Elite soldiers from the 10th Mountain Division, a light infantry division in the United States Army based at Fort Drum, New York, will be the first to test exoskeleton technologies from Lockheed Martin that reduces the metabolic cost of transport to improve endurance and reduce fatigue on the modern battlefield.
The U.S. Army Natick Soldier Research, Development and Engineering Center (NSRDEC), a developer and tester of new material systems for U.S. Army soldiers, including the Future Force Warrior System, partnered with the 10th Mountain Division in February to prepare the transfer of the exoskeleton technology to the Army.
According to the Army Times, NSRDEC has spearheaded the movement in transferring exoskeleton technologies to the Army. One of the more advanced exoskeleton technologies that will soon be fielded is designed and manufactured by Lockheed Martin.
Army Times spoke with Lockheed officials about the next-generation powered lower-body exoskeleton, ONYX, which has demonstrated its overall capacity to enhance mobility and dramatically reduce fatigue of its users during previous pilot tests.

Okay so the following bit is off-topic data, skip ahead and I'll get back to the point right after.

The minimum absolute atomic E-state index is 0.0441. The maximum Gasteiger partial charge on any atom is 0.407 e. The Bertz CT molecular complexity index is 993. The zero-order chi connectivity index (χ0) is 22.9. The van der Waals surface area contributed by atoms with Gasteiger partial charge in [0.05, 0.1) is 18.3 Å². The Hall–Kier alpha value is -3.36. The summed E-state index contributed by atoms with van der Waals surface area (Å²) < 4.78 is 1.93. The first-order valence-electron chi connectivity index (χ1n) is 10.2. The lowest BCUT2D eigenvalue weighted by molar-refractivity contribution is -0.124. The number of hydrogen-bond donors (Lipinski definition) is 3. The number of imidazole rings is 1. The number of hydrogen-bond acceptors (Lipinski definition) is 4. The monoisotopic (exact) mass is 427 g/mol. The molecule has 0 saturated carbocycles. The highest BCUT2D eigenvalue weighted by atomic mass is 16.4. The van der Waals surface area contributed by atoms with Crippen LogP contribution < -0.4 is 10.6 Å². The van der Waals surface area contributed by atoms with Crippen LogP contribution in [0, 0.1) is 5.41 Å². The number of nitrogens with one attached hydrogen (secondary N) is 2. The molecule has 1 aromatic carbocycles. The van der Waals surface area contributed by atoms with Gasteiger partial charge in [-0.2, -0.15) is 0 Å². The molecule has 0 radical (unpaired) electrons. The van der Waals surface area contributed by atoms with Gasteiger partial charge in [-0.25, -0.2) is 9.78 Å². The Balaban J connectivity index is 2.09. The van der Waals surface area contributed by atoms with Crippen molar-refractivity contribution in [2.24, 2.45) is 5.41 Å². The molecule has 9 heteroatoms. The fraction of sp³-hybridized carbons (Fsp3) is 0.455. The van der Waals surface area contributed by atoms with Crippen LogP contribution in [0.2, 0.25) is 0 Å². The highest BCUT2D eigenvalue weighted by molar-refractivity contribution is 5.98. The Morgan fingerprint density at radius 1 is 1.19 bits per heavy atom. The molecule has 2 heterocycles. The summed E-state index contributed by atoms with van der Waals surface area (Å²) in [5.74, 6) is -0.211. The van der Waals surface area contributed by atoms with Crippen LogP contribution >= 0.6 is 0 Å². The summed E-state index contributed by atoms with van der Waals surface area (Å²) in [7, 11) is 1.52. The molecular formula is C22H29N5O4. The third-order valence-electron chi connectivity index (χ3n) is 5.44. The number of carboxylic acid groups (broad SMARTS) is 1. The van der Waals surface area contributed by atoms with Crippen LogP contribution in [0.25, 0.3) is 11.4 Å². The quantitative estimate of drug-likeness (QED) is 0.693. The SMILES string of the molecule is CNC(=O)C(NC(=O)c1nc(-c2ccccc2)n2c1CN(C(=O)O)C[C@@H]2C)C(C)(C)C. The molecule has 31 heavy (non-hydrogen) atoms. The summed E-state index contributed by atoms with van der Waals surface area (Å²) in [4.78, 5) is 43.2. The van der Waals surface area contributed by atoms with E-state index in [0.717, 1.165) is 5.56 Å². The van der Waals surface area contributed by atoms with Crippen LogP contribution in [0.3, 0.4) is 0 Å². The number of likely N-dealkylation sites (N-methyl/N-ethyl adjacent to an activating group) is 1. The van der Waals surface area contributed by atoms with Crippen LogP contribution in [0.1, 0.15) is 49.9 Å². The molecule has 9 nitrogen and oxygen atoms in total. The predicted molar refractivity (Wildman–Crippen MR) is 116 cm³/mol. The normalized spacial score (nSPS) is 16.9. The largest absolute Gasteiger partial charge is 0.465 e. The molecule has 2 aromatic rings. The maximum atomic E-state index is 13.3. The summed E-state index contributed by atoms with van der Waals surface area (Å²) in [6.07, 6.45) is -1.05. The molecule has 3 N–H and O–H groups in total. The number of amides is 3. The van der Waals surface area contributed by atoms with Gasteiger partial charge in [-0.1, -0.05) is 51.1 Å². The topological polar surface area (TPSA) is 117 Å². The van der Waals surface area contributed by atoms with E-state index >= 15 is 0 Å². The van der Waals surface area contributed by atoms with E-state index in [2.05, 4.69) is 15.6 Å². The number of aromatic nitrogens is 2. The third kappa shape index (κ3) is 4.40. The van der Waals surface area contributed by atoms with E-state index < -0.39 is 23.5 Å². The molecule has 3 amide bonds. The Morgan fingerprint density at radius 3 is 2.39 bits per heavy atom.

“Despite the variation in cost of transport difference between participants, the knee-exoskeleton consistently decreased the cost of transport of walking up an incline with a load,” said a report from the University of Michigan in a 2017 evaluation of ONYX.
Lockheed officials said the ONYX device would complete three phases of testing with the Army, starting as early as Fall 2018.
“The first phase will include a six-month development effort in which researchers work on the quality of life portions of making the knee- and hip-focused device fit comfortably and correctly to the soldier’s body,” said Keith Maxwell, senior program engineer of Lockheed Martin’s exoskeleton technologies.
The second phase of the program will start in 1Q19 to upgrade “faster, quieter actuators to the device,” said Army Times. Then the NSRDEC will transition into the third phase in late 2019 for ruggedized operational tests. Army officials told the Army Times that the exoskeleton could be fielded in a combat zone as early as 2021.
ONYX is embedded with sensors that report speed, direction, and angle of movement to a micro-computer attached to the user’s hip. Based on the compilation of data in real-time, the machine works with the human using electromechanical actuators at the knees, to assist knee flexion and extension with limited latency to complete a task.